Director Robert Aldrich, one year before his post-modern Noir masterpiece Kiss Me, Deadly (1955), did his best with this atmospheric China Seas melodrama. Should chanteuse Frenesie (Marion Carr) stay glued to her weak-kneed but handsome husband (Patric Knowles) or wise up and take what tough but reliable Irish soldier of fortune Callahan (Dan Duryea) has to offer? The answer comes only after sterling character actors Gene Lockhart (evil mastermind), Nigel Bruce (colonial governor), Douglas Dumbrille (military cop) and once-handsome Reginald Denny (ditto) squabble and planify to restore order. Bonus: lovely brogue-wielding Arthur Shields, younger brother of icon Barry Fitzgerald, as the hydrogen bomb expert whose kidnap fuels the intrigue. Bad guys vs. good with the sublime, sweet-hearted, tough-tongued Duryea playing both ends against the middle. His face like carved rare roast beef, his hair slicked back, eternal glint in his eye, Duryea wriggles through sewers, sprints around enemy ...Written by
When Callahan jumps through his window to escape from Bone, he leaps, upper body first, shielding his face with his arms. He would not have been able to land on his feet, as shown. See more »
Take a chance, Mr. Callahan. Love is a white bird, yet you cannot buy her.
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Nigel Bruce's Swansong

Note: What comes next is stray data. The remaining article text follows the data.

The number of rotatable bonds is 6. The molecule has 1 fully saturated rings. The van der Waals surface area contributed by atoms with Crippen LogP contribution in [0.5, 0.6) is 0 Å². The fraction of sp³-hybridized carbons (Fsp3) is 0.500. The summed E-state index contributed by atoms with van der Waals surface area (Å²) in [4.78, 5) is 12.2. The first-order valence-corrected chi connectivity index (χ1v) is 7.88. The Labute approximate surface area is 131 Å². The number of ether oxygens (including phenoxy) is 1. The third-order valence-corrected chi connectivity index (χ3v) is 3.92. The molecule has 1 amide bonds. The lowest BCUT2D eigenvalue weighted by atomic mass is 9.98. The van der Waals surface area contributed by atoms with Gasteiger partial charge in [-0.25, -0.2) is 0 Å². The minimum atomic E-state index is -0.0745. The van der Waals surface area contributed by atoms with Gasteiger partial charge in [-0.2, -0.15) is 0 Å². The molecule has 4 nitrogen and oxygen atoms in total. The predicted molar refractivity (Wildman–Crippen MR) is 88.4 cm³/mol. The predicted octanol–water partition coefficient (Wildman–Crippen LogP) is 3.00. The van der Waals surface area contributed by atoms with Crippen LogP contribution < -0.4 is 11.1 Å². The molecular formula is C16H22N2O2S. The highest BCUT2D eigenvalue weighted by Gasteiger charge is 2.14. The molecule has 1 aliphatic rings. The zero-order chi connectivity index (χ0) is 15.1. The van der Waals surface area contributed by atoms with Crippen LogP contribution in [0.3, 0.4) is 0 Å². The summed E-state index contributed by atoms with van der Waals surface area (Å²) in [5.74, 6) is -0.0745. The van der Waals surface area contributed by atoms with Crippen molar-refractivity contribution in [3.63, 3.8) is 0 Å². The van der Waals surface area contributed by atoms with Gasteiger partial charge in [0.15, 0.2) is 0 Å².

This is an odd little film that is probably most notable for being the last screen appearance of the avuncular, endearing British character actor, Nigel Bruce. In truth, he doesn't have a great deal to do despite his fifth billing. He plays the British governor of Singapore and has a short scene abut 30 minutes in followed by a lengthier one about 15 minutes later. His role is a sedentary one, sitting behind a desk and instructing millitary types before confronting the chief villain of the piece Gene Lockhart (Miracle on 34th Street/Carousel). He is more than competent but it isn't a role he can shine in. Sadly, too, it was released after his death. The genre is Crime/Film Noir and the plot concerns a shady gang kidnapping a scientist (Arthur Shields; The Quiet Man/The Corn Is Green/National Velvet), who has the knowledge to put a hydrogen bomb together, and ransoming him to the British and her allies or failing that, the communists! It does, sometimes betray its low budget and often looks more like a televsion episode than a feature film. The script is also clunky, at times. The lead is Dan Duryea, unkown to me, but he had a prolific stage career and a long screen resume. He is likeable but is caught acting on a number of occasions and tends to over project his dialogue. He is a Rick Blainesque anti-hero and is caught between a sultry, morally dubious young woman (Marian Carr) and her criminal husband (Patric Knowles; The Adventures of Robin Hood/The Wolfman/ Frankenstein Meets The Wolfman). The action is a bit ho hum until Duryea, in the company of a British Major (Reginald Denny; Rebecca/Sherlock Holmes &The Voice of Terror/Cat Ballou) goes to rescue the scientist at the gang's hideout. A slightly above average effort, then and aside from all the character actors mentioned above there are also roles for Keye Luke (Charlie Chan series of films/Kung Fu/Gremlins) and ex heavyweight prizefighter Lou Nova. Spotting the well known faces is perhaps the chief pleasure in this film. Strother Martin and Patrick Allen also pop up in bit parts.
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